Monday, September 21, 2015

Why Does Monetary Representation Seem "Unimportant"?

While this subject continues to get short shrift in public dialogue, monetary representation has also been overshadowed by non-monetary concerns where it matters most: monetary policy. Somehow, I get the feeling it wasn't always this way. Only consider dialogue from U.S. historical accounts, before governments became so heavily involved in the economy. Even though many individuals only partially understood what was at stake, presidents, policy makers and citizens alike appeared more concerned with monetary representation, than policy makers or citizens of the present

Whereas today, monetary representation takes a back seat to practically everything else imaginable. This makes it too easy for the Fed to obscure from the public, that they are gradually pulling away the monetary foundation of aggregate spending capacity - albeit in slow motion. Even now, too few realize what is happening to the long term growth trajectory, or how tight monetary conditions could generate further political instability.

Given the abundance of present day statistics and measuring capacity, why is it difficult to recognize where monetary representation exists? Even though there was less measuring capacity during the Great Depression, many forms of product still existed in simpler terms. Traditional manufacture played a much larger role, and the measurement uncertainty of services product was far less of a concern. As a result, aggregate wages and income were easier to correlate with overall product formation. So long as this was obvious to the average citizen, monetary representation for the average individual was doubtless more important in the public's mind.

Even though the challenges to GDP as "appropriate" measure must seem odd to market participants, the lack of correlation of GDP with understandable product formation is not lost on the public. Plus, much of GDP represents intangible wealth such as housing - also difficult to recognize as the primary capital formation now held in common. Just the same, calls to find something more "meaningful" than GDP do not take into account its central necessity for monetary representation. In other words, were it not for the ongoing capacity of GDP measure, monetary stability would be even more difficult to achieve, than has been the case already, particularly with a Fed which appears to have lost its monetary bearings.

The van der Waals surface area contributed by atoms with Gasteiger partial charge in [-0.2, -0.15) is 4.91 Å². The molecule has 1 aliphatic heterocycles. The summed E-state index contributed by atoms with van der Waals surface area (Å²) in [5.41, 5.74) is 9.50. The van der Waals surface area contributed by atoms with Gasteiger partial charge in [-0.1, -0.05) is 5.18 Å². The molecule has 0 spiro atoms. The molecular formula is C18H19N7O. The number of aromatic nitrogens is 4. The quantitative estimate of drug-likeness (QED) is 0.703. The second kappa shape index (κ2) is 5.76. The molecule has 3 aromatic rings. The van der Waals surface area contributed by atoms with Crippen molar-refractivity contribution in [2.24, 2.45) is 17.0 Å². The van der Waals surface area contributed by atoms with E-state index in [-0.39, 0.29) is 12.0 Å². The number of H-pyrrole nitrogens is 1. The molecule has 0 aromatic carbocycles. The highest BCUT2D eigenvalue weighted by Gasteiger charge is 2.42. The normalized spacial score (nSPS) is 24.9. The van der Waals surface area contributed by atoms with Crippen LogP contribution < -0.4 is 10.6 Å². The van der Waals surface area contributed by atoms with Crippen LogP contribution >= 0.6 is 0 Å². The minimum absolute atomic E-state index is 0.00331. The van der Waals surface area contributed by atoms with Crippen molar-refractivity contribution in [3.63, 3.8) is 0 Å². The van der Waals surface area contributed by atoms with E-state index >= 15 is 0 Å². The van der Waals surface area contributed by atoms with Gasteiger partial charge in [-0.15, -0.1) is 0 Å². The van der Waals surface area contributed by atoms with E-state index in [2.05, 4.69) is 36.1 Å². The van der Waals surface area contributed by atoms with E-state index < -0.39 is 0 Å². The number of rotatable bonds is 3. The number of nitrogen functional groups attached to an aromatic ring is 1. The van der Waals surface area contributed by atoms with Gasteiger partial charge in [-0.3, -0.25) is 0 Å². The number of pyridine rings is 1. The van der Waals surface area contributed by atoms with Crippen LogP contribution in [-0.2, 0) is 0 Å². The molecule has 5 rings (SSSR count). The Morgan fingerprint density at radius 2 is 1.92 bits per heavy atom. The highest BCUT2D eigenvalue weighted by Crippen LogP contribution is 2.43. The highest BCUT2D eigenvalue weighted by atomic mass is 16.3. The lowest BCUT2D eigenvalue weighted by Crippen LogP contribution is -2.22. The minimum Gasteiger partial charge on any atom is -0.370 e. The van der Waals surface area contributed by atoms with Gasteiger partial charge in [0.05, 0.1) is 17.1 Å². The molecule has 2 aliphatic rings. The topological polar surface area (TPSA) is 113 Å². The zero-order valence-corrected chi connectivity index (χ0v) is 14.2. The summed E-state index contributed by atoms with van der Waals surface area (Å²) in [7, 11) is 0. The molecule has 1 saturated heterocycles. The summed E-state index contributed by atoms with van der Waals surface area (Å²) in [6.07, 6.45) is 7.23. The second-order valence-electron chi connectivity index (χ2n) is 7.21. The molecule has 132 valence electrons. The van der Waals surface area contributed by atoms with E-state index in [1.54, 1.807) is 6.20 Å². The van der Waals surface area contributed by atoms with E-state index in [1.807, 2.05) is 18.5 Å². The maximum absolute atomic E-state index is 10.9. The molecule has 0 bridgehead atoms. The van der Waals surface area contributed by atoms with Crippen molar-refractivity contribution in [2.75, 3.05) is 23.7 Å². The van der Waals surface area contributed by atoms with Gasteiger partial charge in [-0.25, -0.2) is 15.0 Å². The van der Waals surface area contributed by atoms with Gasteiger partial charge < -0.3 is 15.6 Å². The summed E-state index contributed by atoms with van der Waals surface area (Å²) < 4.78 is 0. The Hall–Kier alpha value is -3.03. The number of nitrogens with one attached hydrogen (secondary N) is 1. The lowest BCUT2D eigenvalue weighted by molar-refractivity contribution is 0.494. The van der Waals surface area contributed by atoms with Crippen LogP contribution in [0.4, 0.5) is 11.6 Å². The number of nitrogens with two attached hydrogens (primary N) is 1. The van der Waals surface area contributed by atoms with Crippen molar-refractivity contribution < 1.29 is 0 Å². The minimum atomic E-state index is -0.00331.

Complexities regarding taxation, could also play into the seeming lack of concern regarding monetary representation. Even for students of economics, the quantity theory of money may not necessarily square with what is perceived to be government's role in the economy. Add in the difficulty of visualizing what gets spent on real product, and one does not even know how subjective values can be considered in context. When product formation becomes unrecognizable in economic activity, monetary representation cannot be far behind.

Another area of confusion regarding monetary policy, is that aggregate numbers are beginning to overwhelm the average individual. How does one think of monetary representation in personal terms, when the amounts are in the trillions? Indeed, this may be part of a growing rationale, to throw up one's hands and rely on "infinite money" (no backing) to tend to the enormous responsibility of financial matters. Even though trillions still make sense for the aggregate resource capacity of the world, it is difficult to understand where or how to match this capacity to the finite and limited capacity of time aggregates. One internet joke put it thusly, "CNN just said the world is 40 trillion dollars in debt. Who the *#&% does the world owe...Jupiter?"

Some of this might explain why central banks insist their current monetary policy has been "expansionary" when it most definitely has not, and have gotten away with this declaration for so long. For the average layperson, it has been easier to take the opinion of pundits at face value, than to dig deeper to discover what is actually occurring. Plus, the task of digging deeper - while rewarding in the sense of discovering the truth - is not going to make anyone popular at dinner parties!

Of course a lot more is at stake than popularity contests, and this is particularly true for the Fed. As David Beckworth recently indicated, it is time for the Fed to end their guessing game, and get back to a rule based framework which once again places monetary representation front and center. Granted, there are other important considerations for economic stability in the months and years ahead. Just the same, the Fed needs to get real with the public, as to what its most important job actually consists of.

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